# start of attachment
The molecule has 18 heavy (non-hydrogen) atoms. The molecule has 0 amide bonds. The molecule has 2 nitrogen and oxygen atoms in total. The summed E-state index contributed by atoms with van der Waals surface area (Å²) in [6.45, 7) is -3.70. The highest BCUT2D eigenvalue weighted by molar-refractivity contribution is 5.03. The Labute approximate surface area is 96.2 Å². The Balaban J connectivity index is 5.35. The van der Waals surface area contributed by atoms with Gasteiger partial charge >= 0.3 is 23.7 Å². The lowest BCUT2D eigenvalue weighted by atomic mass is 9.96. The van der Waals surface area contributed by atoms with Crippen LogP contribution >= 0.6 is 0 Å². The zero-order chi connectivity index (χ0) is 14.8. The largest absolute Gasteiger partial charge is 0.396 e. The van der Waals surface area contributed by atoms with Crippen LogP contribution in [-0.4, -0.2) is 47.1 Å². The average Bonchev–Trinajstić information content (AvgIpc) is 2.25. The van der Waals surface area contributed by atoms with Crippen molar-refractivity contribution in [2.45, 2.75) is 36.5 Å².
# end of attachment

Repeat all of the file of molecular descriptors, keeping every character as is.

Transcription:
The molecule has 18 heavy (non-hydrogen) atoms. The molecule has 0 amide bonds. The molecule has 2 nitrogen and oxygen atoms in total. The summed E-state index contributed by atoms with van der Waals surface area (Å²) in [6.45, 7) is -3.70. The highest BCUT2D eigenvalue weighted by molar-refractivity contribution is 5.03. The Labute approximate surface area is 96.2 Å². The Balaban J connectivity index is 5.35. The van der Waals surface area contributed by atoms with Gasteiger partial charge >= 0.3 is 23.7 Å². The lowest BCUT2D eigenvalue weighted by atomic mass is 9.96. The van der Waals surface area contributed by atoms with Crippen LogP contribution >= 0.6 is 0 Å². The zero-order chi connectivity index (χ0) is 14.8. The largest absolute Gasteiger partial charge is 0.396 e. The van der Waals surface area contributed by atoms with Crippen LogP contribution in [-0.4, -0.2) is 47.1 Å². The average Bonchev–Trinajstić information content (AvgIpc) is 2.25. The van der Waals surface area contributed by atoms with Crippen molar-refractivity contribution in [2.45, 2.75) is 36.5 Å².